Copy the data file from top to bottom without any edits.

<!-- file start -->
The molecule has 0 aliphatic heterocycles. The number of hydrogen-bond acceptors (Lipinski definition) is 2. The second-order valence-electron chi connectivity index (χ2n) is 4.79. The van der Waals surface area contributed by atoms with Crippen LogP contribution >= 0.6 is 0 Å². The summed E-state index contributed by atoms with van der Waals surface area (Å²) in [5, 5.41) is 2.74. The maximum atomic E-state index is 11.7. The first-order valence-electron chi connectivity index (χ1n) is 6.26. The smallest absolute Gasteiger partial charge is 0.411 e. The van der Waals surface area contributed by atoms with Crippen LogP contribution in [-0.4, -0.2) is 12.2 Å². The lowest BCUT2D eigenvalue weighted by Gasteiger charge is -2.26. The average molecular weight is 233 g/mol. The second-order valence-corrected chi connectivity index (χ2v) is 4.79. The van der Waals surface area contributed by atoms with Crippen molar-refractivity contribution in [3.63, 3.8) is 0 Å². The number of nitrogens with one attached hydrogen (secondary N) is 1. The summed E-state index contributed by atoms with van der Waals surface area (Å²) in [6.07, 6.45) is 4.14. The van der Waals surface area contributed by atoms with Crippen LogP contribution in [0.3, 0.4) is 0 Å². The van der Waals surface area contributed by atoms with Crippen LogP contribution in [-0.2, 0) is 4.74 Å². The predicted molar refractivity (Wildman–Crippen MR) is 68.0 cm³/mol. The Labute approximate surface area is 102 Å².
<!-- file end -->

The molecule has 0 aliphatic heterocycles. The number of hydrogen-bond acceptors (Lipinski definition) is 2. The second-order valence-electron chi connectivity index (χ2n) is 4.79. The van der Waals surface area contributed by atoms with Crippen LogP contribution >= 0.6 is 0 Å². The summed E-state index contributed by atoms with van der Waals surface area (Å²) in [5, 5.41) is 2.74. The maximum atomic E-state index is 11.7. The first-order valence-electron chi connectivity index (χ1n) is 6.26. The smallest absolute Gasteiger partial charge is 0.411 e. The van der Waals surface area contributed by atoms with Crippen LogP contribution in [-0.4, -0.2) is 12.2 Å². The lowest BCUT2D eigenvalue weighted by Gasteiger charge is -2.26. The average molecular weight is 233 g/mol. The second-order valence-corrected chi connectivity index (χ2v) is 4.79. The van der Waals surface area contributed by atoms with Crippen molar-refractivity contribution in [3.63, 3.8) is 0 Å². The number of nitrogens with one attached hydrogen (secondary N) is 1. The summed E-state index contributed by atoms with van der Waals surface area (Å²) in [6.07, 6.45) is 4.14. The van der Waals surface area contributed by atoms with Crippen LogP contribution in [0.3, 0.4) is 0 Å². The van der Waals surface area contributed by atoms with Crippen LogP contribution in [-0.2, 0) is 4.74 Å². The predicted molar refractivity (Wildman–Crippen MR) is 68.0 cm³/mol. The Labute approximate surface area is 102 Å².